Agricultural drainage is becoming increasingly important due to the critical role it plays for supporting Iowa's bio-economy. Improving drainage is important to produce top corn yields, especially in fields where the soils naturally have poor drainage and where continuous corn is grown.
Drainage systems that are properly designed and operating are essential to achieving maximum agricultural production capability. These and other related issues will be addressed at the Iowa Drainage School Aug. 23-25, 2011 at the Borlaug Learning Center on the Iowa State University Northeast Research and Demonstration Farm near Nashua in northeast Iowa.
People planning to install a new drainage system or retrofit an existing system will want to attend this school, says Brent Pringnitz of ISU's Agronomy Department at Ames. The workshop will focus on drainage design, economics of drainage, water management and legal issues related to drainage.
Goal of the 2011 Iowa Drainage School is to provide training about:
• Agricultural drainage concepts
• Planning and laying out drainage systems, including surveying a profile
• Calculating tile line sizes and spacing using actual field data
• Making connections and setting up drainage control structures
• NRCS and IDDA regulatory considerations
• Fixing common drainage system issues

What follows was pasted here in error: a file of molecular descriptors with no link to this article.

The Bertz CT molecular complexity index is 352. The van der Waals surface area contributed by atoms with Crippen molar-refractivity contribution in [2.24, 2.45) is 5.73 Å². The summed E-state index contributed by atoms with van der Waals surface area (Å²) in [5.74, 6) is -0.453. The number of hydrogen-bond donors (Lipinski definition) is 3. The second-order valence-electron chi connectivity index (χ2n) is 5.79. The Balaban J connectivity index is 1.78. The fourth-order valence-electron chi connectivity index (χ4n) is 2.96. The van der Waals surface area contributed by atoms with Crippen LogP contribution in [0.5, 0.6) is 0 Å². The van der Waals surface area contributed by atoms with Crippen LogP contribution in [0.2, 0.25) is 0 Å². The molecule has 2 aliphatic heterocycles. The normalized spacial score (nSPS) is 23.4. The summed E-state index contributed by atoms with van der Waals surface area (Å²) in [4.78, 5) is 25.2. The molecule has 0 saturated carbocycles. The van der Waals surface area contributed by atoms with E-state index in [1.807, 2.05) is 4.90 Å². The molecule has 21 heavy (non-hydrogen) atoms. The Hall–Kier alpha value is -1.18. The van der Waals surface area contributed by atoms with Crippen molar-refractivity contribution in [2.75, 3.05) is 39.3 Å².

Drainage contractors, landowners, professional engineers and consultants, NRCS professionals, county administrators, and others who are involved in making drainage design decisions within their respective businesses and organizations are invited to attend.
This is a three-day school with each day including a combination of hands-on training, lecture and discussion, and problem solving using examples. By attending this school, participants will be able to plan and layout subsurface drainage systems and work out project costs.
Registration fees for the e-day school are $300 per person if registered by midnight Aug 12. Late registration is $350 and must be received by Aug 19. Class size limited to 40 participants and pre-registration is required. Registration fees include meals indicated on agenda, refreshments and handouts.
Additional information, a detailed agenda, and online registration are available at www.aep.iastate.edu/ids. Helping put together this year's program include ISU ag engineering professor Matt Helmers, who specializes in ag drainage management, along with ISU Extension ag engineering field specialists Greg Brenneman and Kapil Arora.